“While my college, rightly, has a policy of not taking sides in politics — the college does not officially endorse political candidates and it does not comment on Supreme Court decisions — I deeply regret, and believe personally, that our country will come to regret the fact that a medical procedure has become the subject of legislation and litigation,” wrote Meade in an email to Diverse. “I speak as a philosopher who has engaged over decades on the moral imperative of human autonomy and female agency and who has a deep personal and professional commitment to equity. I speak as the president of a women’s college whose mission revolves around equal access to opportunities for women. I speak therefore in my personal and professional capacity.”
At Massachusetts-based Bay Path University, which has an undergraduate women’s program, the president has not yet issued a formal statement regarding the Dobbs decision. However, Bay Path President Dr. Sandra J. Doran had organized a forum in response to the leaked draft opinion from the U.S. Supreme Court about overturning Roe in May. Abortion remains legal in Massachusetts.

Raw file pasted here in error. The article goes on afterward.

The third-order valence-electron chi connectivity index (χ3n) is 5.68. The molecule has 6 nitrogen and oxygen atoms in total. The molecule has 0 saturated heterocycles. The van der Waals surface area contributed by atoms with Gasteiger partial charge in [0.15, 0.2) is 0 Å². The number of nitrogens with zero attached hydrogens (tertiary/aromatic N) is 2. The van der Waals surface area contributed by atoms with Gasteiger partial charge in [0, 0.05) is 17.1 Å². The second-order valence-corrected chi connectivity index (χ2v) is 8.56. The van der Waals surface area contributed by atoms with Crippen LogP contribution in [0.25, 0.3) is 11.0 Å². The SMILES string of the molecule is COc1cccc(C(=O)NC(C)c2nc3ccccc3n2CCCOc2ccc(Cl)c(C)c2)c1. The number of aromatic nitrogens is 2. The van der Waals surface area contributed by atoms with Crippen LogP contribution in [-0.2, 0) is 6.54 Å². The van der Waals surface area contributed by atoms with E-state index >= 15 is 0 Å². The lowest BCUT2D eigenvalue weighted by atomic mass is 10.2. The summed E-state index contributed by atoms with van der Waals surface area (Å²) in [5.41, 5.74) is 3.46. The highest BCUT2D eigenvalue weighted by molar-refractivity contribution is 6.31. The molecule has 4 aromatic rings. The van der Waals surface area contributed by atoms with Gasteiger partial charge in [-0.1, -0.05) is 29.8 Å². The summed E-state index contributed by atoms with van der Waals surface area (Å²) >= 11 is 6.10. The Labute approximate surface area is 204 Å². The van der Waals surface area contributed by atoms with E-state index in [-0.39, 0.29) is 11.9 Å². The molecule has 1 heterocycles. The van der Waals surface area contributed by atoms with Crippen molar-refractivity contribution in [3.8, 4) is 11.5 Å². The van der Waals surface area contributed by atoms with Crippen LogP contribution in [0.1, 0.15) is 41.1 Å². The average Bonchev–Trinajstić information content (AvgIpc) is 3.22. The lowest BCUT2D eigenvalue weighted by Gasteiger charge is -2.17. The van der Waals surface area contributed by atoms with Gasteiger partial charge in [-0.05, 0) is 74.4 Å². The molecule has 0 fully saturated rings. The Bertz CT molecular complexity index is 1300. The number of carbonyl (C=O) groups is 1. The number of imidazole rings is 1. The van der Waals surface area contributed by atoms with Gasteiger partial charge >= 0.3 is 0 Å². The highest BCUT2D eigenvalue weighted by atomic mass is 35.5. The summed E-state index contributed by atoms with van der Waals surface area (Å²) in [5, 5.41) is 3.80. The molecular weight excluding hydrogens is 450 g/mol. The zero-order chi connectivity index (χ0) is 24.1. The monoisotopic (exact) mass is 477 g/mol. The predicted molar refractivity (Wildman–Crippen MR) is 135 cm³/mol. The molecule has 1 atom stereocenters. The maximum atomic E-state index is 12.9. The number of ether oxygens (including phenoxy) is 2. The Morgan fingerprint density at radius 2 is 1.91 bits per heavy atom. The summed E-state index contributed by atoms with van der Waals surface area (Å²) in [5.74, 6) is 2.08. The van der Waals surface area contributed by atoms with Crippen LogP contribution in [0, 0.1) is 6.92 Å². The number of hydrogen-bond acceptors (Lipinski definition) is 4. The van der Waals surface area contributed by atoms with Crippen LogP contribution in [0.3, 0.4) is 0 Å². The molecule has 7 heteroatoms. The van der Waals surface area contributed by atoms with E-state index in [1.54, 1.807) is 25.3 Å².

“Our entire mission is based on the principle that women must have the power to imagine, shape and own their lives,” said Doran in a release announcing that forum to the campus community.
A Bay Path undergraduate voiced her reaction to the end of federal abortion protections — and what that means for the many students today like herself.
“I’ve had conversations with my friends, and we’re all nervous, we’re all scared,” said Diane Almonte Arias, a 20-year-old rising senior at Bay Path. “All my friends want to have kids, but not right now. And is this the world that I even would want to bring my daughter into? One where if I’m not living in the right state, and if my daughter gets a miscarriage, she might not get the right care? Or where she’s too scared to be sexually active and free because of this? A lot of people on campus are watching this heavily — and we’re just hoping for the best. Which is horrible. It shouldn’t be this way.”
Eleven other women’s colleges did not respond to Diverse's requests for comment by press time. An additional four colleges declined to comment -- three confirmed that the institution had not yet released an official statement regarding the Dobbs ruling (Mount Mary University, Notre Dame of Maryland University, and Cottey College).
Rebecca Kelliher can be reached at firstname.lastname@example.org.